Episode 39: Two Days and Three Nights in Vietnam (Part 4)

Day 2 – Oct. 6
It’s our last day in Vietnam, so MC and I had to eat breakfast as fast as we could. This time, Kim and her twin daughters are joining us for a trip around Ho Chi Minh City’s tourist destinations. We’re going all out.
Along the way, we stopped by a store several blocks from Duxton Hotel Saigon to get food for the kids. I remember seeing this store still open last night. Today, though, other food stalls have opened near it. Street food sure is popular here.

The whole store sold fruits, breads and freshly baked pastries, fried and roasted duck and chicken. Roasted duck and chicken on the street… feels just like Manila.

The store also had space for those who want to dine in. Again, pho is the star.

Several minutes later, we reached Diamond Plaza, a luxury shopping complex at downtown HCMC. As far as I’ve read, the complex includes two buildings, and serves as a shopping center, 6 cinema lounges, restaurants, café, and hospital.

The whole complex was luxurious, homey, and really classy. On the other hand, I felt like I was stepping into that shopping complex from “Crisis Zone” (it’s an arcade game that takes place in a commercial complex; think “Time Crisis” where you wreck everything and everyone with your machine gun). But I digress.

Speaking of arcades, after passing by the department store, we went straight to the arcades. It has a bowling alley, a coffee shop, and the usual video games.

“Simz,” anyone?

Now what got me interested in the place is that it has a cocktail bar, with a large collection of alcoholoc and non-alcoholic drinks. Plus it’s a smoking area too. I guess this area is supposed to cater to mall-goers of all ages, though it’s gonna be awkward if you got drunk.

MC took the time to visit the perfume shops to ask about a certain brand. Looks like they don’t have it, whatever it is.

After an hour or so of hanging out at the mall, it was time to walk around the city a bit. Along the way, we passed by the Basilica of Our Lady of The Immaculate Conception, also known as the Saigon Notre-Dame Basilica. It’s one of the establishments built by the French colonialists in Vietnam. What a grand-looking church, I thought.

 

I heard that the statue of the Blessed Virgin Mary in front of the church once shed tears, though this was disproved later on. I wish I had a closer look at the church.

Our next stop was the Reunification Palace (some also call it the Independence Palace), one of the most
important historical landmarks in Vietnam. Once the seat of government of the French, Japanese, and what was called South Vietnam, this was where the Vietnam War ended.

We had a tour around the palace’s numerous meeting areas, gardens, dining rooms, and other facilities. The palace also had a theater, dance floor, library, and a collection of artifacts. The place is so big, I might as well try making a separate post about it.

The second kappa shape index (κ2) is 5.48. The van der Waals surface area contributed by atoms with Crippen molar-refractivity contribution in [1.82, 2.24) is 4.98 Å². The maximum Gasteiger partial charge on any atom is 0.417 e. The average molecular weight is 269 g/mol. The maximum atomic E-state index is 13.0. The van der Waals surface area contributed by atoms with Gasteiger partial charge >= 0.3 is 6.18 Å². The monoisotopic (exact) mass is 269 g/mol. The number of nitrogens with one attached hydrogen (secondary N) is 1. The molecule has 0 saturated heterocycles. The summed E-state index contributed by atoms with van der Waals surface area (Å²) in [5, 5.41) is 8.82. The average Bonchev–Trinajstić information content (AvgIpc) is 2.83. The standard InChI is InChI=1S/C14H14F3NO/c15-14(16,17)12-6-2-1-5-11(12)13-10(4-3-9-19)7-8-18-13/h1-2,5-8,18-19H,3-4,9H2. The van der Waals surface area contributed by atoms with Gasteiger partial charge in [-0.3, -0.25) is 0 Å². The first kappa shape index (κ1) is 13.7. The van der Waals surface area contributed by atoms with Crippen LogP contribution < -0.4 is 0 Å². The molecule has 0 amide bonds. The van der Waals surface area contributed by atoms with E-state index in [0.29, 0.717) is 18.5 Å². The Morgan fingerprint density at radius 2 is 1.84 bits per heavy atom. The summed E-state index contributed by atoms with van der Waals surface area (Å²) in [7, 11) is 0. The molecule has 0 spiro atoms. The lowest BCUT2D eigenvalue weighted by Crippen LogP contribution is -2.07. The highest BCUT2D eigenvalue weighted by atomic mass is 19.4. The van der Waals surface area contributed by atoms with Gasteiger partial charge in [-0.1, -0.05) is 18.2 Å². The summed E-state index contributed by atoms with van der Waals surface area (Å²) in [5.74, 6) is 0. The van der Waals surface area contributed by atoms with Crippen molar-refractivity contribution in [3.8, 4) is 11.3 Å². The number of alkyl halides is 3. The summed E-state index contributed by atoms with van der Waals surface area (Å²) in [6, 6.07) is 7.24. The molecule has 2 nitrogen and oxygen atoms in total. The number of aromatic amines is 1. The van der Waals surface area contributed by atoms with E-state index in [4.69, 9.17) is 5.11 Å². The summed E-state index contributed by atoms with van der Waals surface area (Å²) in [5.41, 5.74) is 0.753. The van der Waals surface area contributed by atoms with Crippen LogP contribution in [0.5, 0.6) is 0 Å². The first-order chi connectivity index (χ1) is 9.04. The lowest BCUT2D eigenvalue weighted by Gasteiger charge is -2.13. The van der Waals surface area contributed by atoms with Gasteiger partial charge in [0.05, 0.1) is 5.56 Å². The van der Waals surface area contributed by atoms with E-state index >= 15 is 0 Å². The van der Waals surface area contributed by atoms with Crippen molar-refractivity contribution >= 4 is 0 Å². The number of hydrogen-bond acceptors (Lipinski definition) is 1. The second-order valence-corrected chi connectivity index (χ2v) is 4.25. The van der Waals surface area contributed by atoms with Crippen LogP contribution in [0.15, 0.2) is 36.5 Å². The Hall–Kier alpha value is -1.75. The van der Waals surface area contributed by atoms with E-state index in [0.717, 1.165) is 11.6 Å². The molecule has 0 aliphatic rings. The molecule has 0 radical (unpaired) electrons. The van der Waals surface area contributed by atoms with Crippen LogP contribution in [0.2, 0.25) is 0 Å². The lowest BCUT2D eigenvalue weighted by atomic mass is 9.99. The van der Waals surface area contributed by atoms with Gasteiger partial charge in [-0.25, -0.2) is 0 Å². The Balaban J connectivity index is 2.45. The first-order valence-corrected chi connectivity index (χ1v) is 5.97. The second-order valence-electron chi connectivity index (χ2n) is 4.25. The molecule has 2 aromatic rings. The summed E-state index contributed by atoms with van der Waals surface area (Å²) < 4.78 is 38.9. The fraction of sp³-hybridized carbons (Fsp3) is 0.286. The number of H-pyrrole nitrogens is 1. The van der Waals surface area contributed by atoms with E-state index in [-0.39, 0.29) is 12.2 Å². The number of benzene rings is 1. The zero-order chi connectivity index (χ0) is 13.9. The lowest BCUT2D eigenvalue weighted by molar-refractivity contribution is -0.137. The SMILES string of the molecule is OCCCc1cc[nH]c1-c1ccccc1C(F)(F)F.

The Reunification Palace has a balcony where the president would come and give (probably yell) his speech to his constituents and followers below. As I stood on that balcony, gazing at the garden below, I felt like I was in that scene in “Evita,” except I’d probably be singing “The Heat is On in Saigon” instead of “Don’t Cry For Me, Argentina.”

The fun part of the tour was when we went underground to see the palace’s war rooms. It’s like stepping into a war-torn past, except you’re a tourist learning Vietnam’s history and not Solid Snake infiltrating a military base.

Old radios and other communication equipment are lined up in every room, carefully preserved and set up like a functional palace facility. Each government function had its own office (plus a bed for the president). One room even had several maps, and a list of phone numbers of other countries, including the Philippines!

 

The tour ended at a museum highlighting important dates in Vietnamese history. Soon enough, it was time for our next stop. But first, snacks.
Pho 24 is a noodle restaurant chain that is popular in Vietnam for serving authentic Vietnamese dishes. It has branches in Indonesia, Cambodia, Macau – Hong Kong, Japan, and even in the Philippines (I hear there’s a branch at the Power Plant Mall in Makati). It’s also known for introducing instant pho noodles that can be enjoyed at home.

Pho is also called the national dish of Vietnam, as it “represents the heart and soul of the Vietnamese people.”

Our snack session (it felt more like lunch) consisted of pho, grilled pork with broken rice (rice grains fractured to give it a softer texture), and coconut juice to wash everything down. Of the numerous times I’ve eaten pho, this would be the best. I sort of added a bit too much chili, but who cares.
Before we knew it, it was already late afternoon. Kim had a few more places for us to see, though.
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Up next… The last night of the world, I mean, Saigon, er…

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